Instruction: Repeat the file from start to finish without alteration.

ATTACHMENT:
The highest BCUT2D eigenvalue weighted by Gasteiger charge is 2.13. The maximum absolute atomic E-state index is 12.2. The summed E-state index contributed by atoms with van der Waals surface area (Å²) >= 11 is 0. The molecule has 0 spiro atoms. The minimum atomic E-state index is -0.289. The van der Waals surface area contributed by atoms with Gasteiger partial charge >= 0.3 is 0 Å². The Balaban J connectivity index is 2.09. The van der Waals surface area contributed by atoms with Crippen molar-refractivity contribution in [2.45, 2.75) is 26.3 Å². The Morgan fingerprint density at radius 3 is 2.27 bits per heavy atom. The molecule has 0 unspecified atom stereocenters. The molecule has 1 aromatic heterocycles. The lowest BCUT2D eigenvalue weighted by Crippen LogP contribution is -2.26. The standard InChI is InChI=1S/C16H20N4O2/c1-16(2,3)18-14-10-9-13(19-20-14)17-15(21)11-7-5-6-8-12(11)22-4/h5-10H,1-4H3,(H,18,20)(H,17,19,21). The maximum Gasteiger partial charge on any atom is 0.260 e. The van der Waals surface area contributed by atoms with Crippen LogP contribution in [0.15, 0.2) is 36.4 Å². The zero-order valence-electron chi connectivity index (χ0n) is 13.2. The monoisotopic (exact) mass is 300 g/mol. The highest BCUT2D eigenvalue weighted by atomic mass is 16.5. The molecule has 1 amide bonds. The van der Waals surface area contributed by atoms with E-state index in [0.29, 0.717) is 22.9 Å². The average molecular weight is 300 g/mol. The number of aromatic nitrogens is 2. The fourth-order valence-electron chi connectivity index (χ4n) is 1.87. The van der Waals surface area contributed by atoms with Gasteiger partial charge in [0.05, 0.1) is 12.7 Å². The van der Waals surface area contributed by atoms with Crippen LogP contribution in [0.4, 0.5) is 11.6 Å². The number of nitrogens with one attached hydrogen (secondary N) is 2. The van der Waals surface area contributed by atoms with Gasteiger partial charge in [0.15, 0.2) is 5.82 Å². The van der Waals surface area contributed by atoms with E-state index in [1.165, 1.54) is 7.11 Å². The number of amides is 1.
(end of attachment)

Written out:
The highest BCUT2D eigenvalue weighted by Gasteiger charge is 2.13. The maximum absolute atomic E-state index is 12.2. The summed E-state index contributed by atoms with van der Waals surface area (Å²) >= 11 is 0. The molecule has 0 spiro atoms. The minimum atomic E-state index is -0.289. The van der Waals surface area contributed by atoms with Gasteiger partial charge >= 0.3 is 0 Å². The Balaban J connectivity index is 2.09. The van der Waals surface area contributed by atoms with Crippen molar-refractivity contribution in [2.45, 2.75) is 26.3 Å². The Morgan fingerprint density at radius 3 is 2.27 bits per heavy atom. The molecule has 0 unspecified atom stereocenters. The molecule has 1 aromatic heterocycles. The lowest BCUT2D eigenvalue weighted by Crippen LogP contribution is -2.26. The standard InChI is InChI=1S/C16H20N4O2/c1-16(2,3)18-14-10-9-13(19-20-14)17-15(21)11-7-5-6-8-12(11)22-4/h5-10H,1-4H3,(H,18,20)(H,17,19,21). The maximum Gasteiger partial charge on any atom is 0.260 e. The van der Waals surface area contributed by atoms with Crippen LogP contribution in [0.15, 0.2) is 36.4 Å². The zero-order valence-electron chi connectivity index (χ0n) is 13.2. The monoisotopic (exact) mass is 300 g/mol. The highest BCUT2D eigenvalue weighted by atomic mass is 16.5. The molecule has 1 amide bonds. The van der Waals surface area contributed by atoms with E-state index in [0.29, 0.717) is 22.9 Å². The average molecular weight is 300 g/mol. The number of aromatic nitrogens is 2. The fourth-order valence-electron chi connectivity index (χ4n) is 1.87. The van der Waals surface area contributed by atoms with Gasteiger partial charge in [0.05, 0.1) is 12.7 Å². The van der Waals surface area contributed by atoms with Crippen LogP contribution in [0.4, 0.5) is 11.6 Å². The number of nitrogens with one attached hydrogen (secondary N) is 2. The van der Waals surface area contributed by atoms with Gasteiger partial charge in [0.15, 0.2) is 5.82 Å². The van der Waals surface area contributed by atoms with E-state index in [1.165, 1.54) is 7.11 Å². The number of amides is 1.